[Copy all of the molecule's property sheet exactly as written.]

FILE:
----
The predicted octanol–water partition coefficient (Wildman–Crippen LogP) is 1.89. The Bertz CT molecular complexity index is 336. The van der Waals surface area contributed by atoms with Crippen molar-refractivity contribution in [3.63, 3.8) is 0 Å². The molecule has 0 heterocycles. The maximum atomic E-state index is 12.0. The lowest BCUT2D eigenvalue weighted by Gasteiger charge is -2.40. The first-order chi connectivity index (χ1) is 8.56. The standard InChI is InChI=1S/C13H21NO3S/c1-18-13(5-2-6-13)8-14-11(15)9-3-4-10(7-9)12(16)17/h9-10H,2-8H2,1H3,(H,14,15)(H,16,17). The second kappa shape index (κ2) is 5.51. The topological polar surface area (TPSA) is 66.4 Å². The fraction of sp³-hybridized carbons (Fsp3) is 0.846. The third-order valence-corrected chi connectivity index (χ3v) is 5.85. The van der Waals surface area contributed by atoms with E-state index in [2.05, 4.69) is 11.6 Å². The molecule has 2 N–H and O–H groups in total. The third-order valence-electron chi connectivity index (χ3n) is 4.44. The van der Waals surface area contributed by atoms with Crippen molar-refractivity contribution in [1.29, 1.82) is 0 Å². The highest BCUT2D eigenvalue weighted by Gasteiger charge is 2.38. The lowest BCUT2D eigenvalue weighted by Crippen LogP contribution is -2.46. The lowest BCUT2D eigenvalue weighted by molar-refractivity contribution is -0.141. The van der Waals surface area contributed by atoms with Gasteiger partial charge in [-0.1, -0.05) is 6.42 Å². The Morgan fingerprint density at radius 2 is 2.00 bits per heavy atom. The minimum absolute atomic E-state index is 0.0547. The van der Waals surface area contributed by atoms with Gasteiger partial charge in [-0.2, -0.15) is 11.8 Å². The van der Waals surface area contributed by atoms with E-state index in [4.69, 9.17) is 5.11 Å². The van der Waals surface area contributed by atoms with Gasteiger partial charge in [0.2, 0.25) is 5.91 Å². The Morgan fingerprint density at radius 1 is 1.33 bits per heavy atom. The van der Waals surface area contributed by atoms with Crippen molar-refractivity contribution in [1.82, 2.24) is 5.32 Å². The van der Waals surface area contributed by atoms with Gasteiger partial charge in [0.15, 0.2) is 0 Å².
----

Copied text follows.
The predicted octanol–water partition coefficient (Wildman–Crippen LogP) is 1.89. The Bertz CT molecular complexity index is 336. The van der Waals surface area contributed by atoms with Crippen molar-refractivity contribution in [3.63, 3.8) is 0 Å². The molecule has 0 heterocycles. The maximum atomic E-state index is 12.0. The lowest BCUT2D eigenvalue weighted by Gasteiger charge is -2.40. The first-order chi connectivity index (χ1) is 8.56. The standard InChI is InChI=1S/C13H21NO3S/c1-18-13(5-2-6-13)8-14-11(15)9-3-4-10(7-9)12(16)17/h9-10H,2-8H2,1H3,(H,14,15)(H,16,17). The second kappa shape index (κ2) is 5.51. The topological polar surface area (TPSA) is 66.4 Å². The fraction of sp³-hybridized carbons (Fsp3) is 0.846. The third-order valence-corrected chi connectivity index (χ3v) is 5.85. The van der Waals surface area contributed by atoms with E-state index in [2.05, 4.69) is 11.6 Å². The molecule has 2 N–H and O–H groups in total. The third-order valence-electron chi connectivity index (χ3n) is 4.44. The van der Waals surface area contributed by atoms with Crippen molar-refractivity contribution in [1.29, 1.82) is 0 Å². The highest BCUT2D eigenvalue weighted by Gasteiger charge is 2.38. The lowest BCUT2D eigenvalue weighted by Crippen LogP contribution is -2.46. The lowest BCUT2D eigenvalue weighted by molar-refractivity contribution is -0.141. The van der Waals surface area contributed by atoms with Gasteiger partial charge in [-0.1, -0.05) is 6.42 Å². The Morgan fingerprint density at radius 2 is 2.00 bits per heavy atom. The minimum absolute atomic E-state index is 0.0547. The van der Waals surface area contributed by atoms with Gasteiger partial charge in [-0.2, -0.15) is 11.8 Å². The van der Waals surface area contributed by atoms with E-state index in [4.69, 9.17) is 5.11 Å². The van der Waals surface area contributed by atoms with Gasteiger partial charge in [0.2, 0.25) is 5.91 Å². The Morgan fingerprint density at radius 1 is 1.33 bits per heavy atom. The van der Waals surface area contributed by atoms with Crippen molar-refractivity contribution in [1.82, 2.24) is 5.32 Å². The van der Waals surface area contributed by atoms with Gasteiger partial charge in [0.15, 0.2) is 0 Å².